Tuesday, January 26, 2016

School Reform Commission is rigged against Philadelphia schoolchildren

School Reform Commission is rigged against Philadelphia schoolchildren:
School Reform Commission is rigged against Philadelphia schoolchildren

"I have pent-up emotions about the way the district has allowed many of our schools in low-income neighborhoods to fail our students and their families," Sylvia Simms said.

THE PHILADELPHIA School District, a $3 billion enterprise whose job is to educate mostly poor and black children, is a system steeped in racism.
It doesn't matter whether those at the head of the system are black. The game is fixed, the outcome is predetermined, and the children are commodities whose value is measured not in test scores or grades, but in dollars and cents.
To put it bluntly, Philadelphia's education system is an auction block where children of color are sold to the highest bidder. It is a system that Judge Doris Smith Ribner once said was "failing or refusing to provide . . . a quality education to children attending racially isolated minority schools."
I wish I could say Smith-Ribner's statement - made in a 1992 ruling on Philadelphia's segregated schools - was no longer accurate. But I'm convinced that the system is rigged.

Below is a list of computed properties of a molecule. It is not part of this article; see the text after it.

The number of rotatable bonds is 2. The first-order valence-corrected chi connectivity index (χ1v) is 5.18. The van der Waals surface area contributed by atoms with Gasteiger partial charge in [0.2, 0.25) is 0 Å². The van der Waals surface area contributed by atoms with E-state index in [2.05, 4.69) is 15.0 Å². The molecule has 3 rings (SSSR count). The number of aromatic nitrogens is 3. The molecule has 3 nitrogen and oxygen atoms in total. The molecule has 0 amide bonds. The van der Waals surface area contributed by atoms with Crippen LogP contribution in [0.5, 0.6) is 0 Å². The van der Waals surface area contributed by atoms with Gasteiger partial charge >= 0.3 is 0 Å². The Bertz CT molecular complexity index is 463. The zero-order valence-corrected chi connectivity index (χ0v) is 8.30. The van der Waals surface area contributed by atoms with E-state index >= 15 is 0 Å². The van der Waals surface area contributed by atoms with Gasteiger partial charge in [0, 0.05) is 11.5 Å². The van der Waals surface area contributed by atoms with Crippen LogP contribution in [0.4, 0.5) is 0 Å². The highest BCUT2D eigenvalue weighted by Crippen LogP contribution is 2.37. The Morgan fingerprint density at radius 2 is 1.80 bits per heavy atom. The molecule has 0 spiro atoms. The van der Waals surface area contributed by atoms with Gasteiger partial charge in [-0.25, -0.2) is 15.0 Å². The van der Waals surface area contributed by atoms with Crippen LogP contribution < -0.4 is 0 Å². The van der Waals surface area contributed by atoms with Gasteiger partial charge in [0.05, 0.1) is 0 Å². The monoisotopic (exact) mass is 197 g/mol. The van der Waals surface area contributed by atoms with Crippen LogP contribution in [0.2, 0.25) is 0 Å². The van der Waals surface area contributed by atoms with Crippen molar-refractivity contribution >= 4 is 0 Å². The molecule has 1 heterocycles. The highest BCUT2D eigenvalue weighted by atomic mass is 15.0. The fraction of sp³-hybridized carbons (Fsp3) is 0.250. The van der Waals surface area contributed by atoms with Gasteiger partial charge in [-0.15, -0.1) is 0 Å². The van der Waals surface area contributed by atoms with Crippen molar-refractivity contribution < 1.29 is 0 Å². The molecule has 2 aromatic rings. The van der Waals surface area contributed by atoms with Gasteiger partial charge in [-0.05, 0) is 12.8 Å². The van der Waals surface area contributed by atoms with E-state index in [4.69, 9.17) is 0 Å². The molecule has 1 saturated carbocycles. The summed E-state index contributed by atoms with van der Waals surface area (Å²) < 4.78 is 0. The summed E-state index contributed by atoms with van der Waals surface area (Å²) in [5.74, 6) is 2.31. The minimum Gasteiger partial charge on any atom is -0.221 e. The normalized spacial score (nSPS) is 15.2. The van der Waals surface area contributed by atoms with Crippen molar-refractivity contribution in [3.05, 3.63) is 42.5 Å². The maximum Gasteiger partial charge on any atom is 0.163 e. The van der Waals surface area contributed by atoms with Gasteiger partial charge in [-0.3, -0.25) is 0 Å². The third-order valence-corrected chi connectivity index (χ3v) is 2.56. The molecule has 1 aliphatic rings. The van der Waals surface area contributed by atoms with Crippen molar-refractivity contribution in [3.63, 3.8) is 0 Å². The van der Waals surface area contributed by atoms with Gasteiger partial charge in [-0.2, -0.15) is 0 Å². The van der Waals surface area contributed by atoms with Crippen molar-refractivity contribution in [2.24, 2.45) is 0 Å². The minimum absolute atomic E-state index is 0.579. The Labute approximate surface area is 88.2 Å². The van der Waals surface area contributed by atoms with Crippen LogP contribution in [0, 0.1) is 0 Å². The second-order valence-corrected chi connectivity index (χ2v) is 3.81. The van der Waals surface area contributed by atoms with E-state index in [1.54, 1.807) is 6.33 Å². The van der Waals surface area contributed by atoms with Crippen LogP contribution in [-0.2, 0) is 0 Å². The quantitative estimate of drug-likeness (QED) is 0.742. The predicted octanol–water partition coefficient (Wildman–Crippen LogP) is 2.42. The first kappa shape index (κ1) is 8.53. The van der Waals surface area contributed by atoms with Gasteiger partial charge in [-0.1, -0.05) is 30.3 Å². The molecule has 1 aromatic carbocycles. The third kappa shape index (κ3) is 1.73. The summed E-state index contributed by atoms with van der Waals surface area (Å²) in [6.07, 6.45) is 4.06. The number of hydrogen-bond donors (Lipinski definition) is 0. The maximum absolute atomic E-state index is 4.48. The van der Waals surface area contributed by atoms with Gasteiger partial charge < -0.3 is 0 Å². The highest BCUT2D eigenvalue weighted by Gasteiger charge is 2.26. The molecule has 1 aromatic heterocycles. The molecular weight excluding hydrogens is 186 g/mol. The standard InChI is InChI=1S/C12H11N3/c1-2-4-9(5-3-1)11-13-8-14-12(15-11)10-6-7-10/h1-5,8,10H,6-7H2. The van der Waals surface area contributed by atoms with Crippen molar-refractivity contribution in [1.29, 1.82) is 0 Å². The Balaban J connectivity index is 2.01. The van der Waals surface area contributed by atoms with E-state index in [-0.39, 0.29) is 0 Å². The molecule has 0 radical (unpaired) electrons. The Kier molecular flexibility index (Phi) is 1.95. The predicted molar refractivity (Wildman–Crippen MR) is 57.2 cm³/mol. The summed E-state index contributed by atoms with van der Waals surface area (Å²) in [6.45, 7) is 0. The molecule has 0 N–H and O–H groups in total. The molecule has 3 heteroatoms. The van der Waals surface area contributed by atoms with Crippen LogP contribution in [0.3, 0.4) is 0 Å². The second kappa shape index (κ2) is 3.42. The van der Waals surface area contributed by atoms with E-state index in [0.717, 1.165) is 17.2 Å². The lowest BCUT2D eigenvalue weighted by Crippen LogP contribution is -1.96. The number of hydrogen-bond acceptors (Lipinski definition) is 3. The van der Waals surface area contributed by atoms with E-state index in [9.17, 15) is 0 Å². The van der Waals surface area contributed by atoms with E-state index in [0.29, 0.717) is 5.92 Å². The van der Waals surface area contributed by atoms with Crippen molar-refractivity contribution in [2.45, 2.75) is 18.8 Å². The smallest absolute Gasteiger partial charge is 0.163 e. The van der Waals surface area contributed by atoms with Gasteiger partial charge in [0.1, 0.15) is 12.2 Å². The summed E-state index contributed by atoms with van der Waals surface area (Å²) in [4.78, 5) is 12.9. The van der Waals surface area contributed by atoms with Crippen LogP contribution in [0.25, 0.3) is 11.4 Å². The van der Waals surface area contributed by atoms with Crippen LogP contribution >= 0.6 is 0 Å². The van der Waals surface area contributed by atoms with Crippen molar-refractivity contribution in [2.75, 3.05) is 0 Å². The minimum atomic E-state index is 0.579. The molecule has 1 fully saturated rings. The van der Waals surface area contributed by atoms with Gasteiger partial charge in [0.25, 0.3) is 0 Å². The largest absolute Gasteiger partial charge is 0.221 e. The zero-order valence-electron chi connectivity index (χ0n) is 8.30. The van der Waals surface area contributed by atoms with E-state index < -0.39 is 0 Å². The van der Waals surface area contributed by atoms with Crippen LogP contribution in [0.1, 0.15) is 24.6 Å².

Want proof? Look no further than the School Reform Commission, the unelected body that allocates the billions flowing through the district each year. Created in 2001 when the city, under former Mayor John Street, went to the state for money, the SRC was part of a state takeover. From the beginning, the politically run SRC - with two members appointed by the mayor and three by the governor - had a mandate to fund privately run school organizations with public money.
Under the deal brokered by Republican Gov. Mark Schweiker, the mainly black and Latino parents whose children attended Philadelphia's public schools would have absolutely no say over the SRC's decisions. For that matter, no one else would, either.
In the SRC, the district, with its long history of segregated schools, found a new way to underserve black children. By 2009, when the SRC finally voted to end 40 years of desegregation litigation, the white children were mostly gone. The SRC was supposed to fix what was left.
The whole thing was couched in the language of creating alternatives to low-performing schools. Where low performance didn't already exist, the state created Read more at http://www.philly.com/philly/opinion/20160126_School_Reform_Commission_is_rigged_against_Philadelphia_schoolchildren.html#uwEpZZM1gML0szDV.99